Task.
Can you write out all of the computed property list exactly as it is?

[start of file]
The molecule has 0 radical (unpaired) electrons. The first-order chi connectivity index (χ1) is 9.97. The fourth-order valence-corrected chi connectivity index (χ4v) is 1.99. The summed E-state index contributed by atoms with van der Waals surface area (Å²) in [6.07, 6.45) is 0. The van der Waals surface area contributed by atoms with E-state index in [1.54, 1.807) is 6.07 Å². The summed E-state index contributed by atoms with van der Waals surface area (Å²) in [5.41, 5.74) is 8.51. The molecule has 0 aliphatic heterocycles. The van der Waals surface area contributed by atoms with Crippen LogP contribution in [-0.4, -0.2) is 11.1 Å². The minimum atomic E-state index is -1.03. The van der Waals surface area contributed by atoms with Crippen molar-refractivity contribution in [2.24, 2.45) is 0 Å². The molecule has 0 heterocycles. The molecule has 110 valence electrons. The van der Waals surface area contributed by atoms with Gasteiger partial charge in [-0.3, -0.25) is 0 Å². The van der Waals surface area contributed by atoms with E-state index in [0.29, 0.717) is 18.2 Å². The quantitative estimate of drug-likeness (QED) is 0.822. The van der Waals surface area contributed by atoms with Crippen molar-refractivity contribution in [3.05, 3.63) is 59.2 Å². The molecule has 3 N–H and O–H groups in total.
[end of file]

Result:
The molecule has 0 radical (unpaired) electrons. The first-order chi connectivity index (χ1) is 9.97. The fourth-order valence-corrected chi connectivity index (χ4v) is 1.99. The summed E-state index contributed by atoms with van der Waals surface area (Å²) in [6.07, 6.45) is 0. The van der Waals surface area contributed by atoms with E-state index in [1.54, 1.807) is 6.07 Å². The summed E-state index contributed by atoms with van der Waals surface area (Å²) in [5.41, 5.74) is 8.51. The molecule has 0 aliphatic heterocycles. The van der Waals surface area contributed by atoms with Crippen LogP contribution in [-0.4, -0.2) is 11.1 Å². The minimum atomic E-state index is -1.03. The van der Waals surface area contributed by atoms with Crippen molar-refractivity contribution in [2.24, 2.45) is 0 Å². The molecule has 0 heterocycles. The molecule has 110 valence electrons. The van der Waals surface area contributed by atoms with Gasteiger partial charge in [-0.3, -0.25) is 0 Å². The van der Waals surface area contributed by atoms with E-state index in [0.29, 0.717) is 18.2 Å². The quantitative estimate of drug-likeness (QED) is 0.822. The van der Waals surface area contributed by atoms with Crippen molar-refractivity contribution in [3.05, 3.63) is 59.2 Å². The molecule has 3 N–H and O–H groups in total.